A feature that is instantly noticed on the big cats is the tremendous variation in their markings or colors. From bold stripes to curious spots, tigers and leopards have gripped the interest of scientists. It is believed that the detailed patterning of stripes or spots seen on big felines has most likely resulted in an evolutionary function of deception.
Detailed analysis and studies of these patterns of spots and stripes’ evolutionary trend reflect the fact that they can appear and disappear swiftly. Some of the questions that evolutionary scientists are trying to answer include why leopards possess markings in rosettes but tigers have bold and elongated stripes. The belief is that the leopard must have migrated to an area with lots of trees, bushes and patchy shadows but studies are still in pursuit.
It has also been observed that big cats that dwell in thick habitats, amidst the trees or those that are active under dim light conditions at night are the ones that are most likely to have patterns. This is true, particularly for misshapen and complicated designs. Evidence once again points to the importance of camouflage concerning these patterns.
The Evolution of Stripes in Tigers and Spots in Leopards
To understand how tigers ended up with stripes and how leopards gained spots and not vice versa demands proper comprehension of the genetic mechanics that form the basis of this evolution. Studies have led scientists to identify morphogens as the particular kinds of proteins that trigger cells to produce pigments and lead to spots or striped pigmentation.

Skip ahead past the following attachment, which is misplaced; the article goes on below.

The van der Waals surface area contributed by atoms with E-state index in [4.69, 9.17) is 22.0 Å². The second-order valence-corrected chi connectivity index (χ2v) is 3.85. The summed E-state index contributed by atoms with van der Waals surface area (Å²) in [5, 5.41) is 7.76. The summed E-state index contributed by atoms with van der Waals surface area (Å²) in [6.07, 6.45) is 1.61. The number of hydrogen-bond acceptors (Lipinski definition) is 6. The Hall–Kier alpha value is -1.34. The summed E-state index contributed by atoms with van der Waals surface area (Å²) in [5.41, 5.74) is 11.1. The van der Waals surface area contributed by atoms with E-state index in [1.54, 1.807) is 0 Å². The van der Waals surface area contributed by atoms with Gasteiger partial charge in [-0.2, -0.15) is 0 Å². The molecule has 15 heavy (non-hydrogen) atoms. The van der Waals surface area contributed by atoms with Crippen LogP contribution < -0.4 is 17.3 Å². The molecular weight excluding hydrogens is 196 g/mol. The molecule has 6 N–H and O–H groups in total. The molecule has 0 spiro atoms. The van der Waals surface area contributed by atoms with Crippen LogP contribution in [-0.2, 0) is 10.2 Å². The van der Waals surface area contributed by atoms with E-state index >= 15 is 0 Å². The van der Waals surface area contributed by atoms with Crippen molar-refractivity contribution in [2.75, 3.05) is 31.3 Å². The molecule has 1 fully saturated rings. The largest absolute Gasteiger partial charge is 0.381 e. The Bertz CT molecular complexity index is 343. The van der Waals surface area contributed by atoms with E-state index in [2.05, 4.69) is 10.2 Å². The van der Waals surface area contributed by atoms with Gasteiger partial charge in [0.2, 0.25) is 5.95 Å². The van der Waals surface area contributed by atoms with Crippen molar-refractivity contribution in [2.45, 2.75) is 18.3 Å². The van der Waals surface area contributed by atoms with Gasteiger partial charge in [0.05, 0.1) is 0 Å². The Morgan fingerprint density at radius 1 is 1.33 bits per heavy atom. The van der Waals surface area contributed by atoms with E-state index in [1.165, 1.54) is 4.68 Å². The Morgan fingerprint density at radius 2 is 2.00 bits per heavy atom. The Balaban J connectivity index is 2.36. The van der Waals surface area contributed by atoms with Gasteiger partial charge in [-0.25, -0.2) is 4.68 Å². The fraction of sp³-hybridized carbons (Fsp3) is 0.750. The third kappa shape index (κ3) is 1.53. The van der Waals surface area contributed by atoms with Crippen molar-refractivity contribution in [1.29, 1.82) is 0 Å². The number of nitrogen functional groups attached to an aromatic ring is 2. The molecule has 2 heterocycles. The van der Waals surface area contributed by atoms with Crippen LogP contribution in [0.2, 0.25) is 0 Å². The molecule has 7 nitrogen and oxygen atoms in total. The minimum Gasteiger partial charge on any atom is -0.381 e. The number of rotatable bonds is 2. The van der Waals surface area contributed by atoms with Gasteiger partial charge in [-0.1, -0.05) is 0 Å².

In 2012, scientists from King’s College in London were able to make a breakthrough in the research concerning the appearance of patterns in animals. They discovered that the constant and repeating patterns in animals like the tigers and leopards could be attributed to a set of morphogens that functioned in tandem as both activating and inhibiting substances.
Their research work provided the validation for a well-known theory that had gained ground for over 60 years. Morphogens are chemical substances that function in several ways, one of which is by influencing the other’s expression and the eventual pattern of spots or stripes.
Other factors influence the activity of these morphogens. The research firmly established that evolution of stripes and spots in big cats was due to the activator-inhibitor system in the cells. These patterns and markings have evolved over thousands of years as animals adapted adequately to their respective environments.
Even though scientists have been able to connect patterning with the environment, there have also been some other intriguing discoveries. A good example is that only tigers have vertical and elongated patterns, and these were not even connected with grassland habitat. That aside, tigers are very good with camouflage, and this brings a room for question, as to why the same vertical stripes are not seen in cats and other mammals if they were that important for deception.
As mentioned earlier, the spots and stripes’ primary function is for camouflage, which facilitates the hunting of prey by the big felids. The shadow emanating beneath trees can be seen with light. This explains why a leopard will have gold-colored fur full of black rosette spots. Leopards tend to do their hunting in thick foliage because they can swiftly dash for the trees if there is any impending danger or risk.
As for tigers, they do their hunting mainly on plains that have long and tall grasses. In this scenario, there will be no spotted shadows. However, there will be grasses that produce elongated shadows. Grass also tends to move with the lightest winds. Elongated stripes serve the tiger very well in this kind of environment where the shadows are always changing.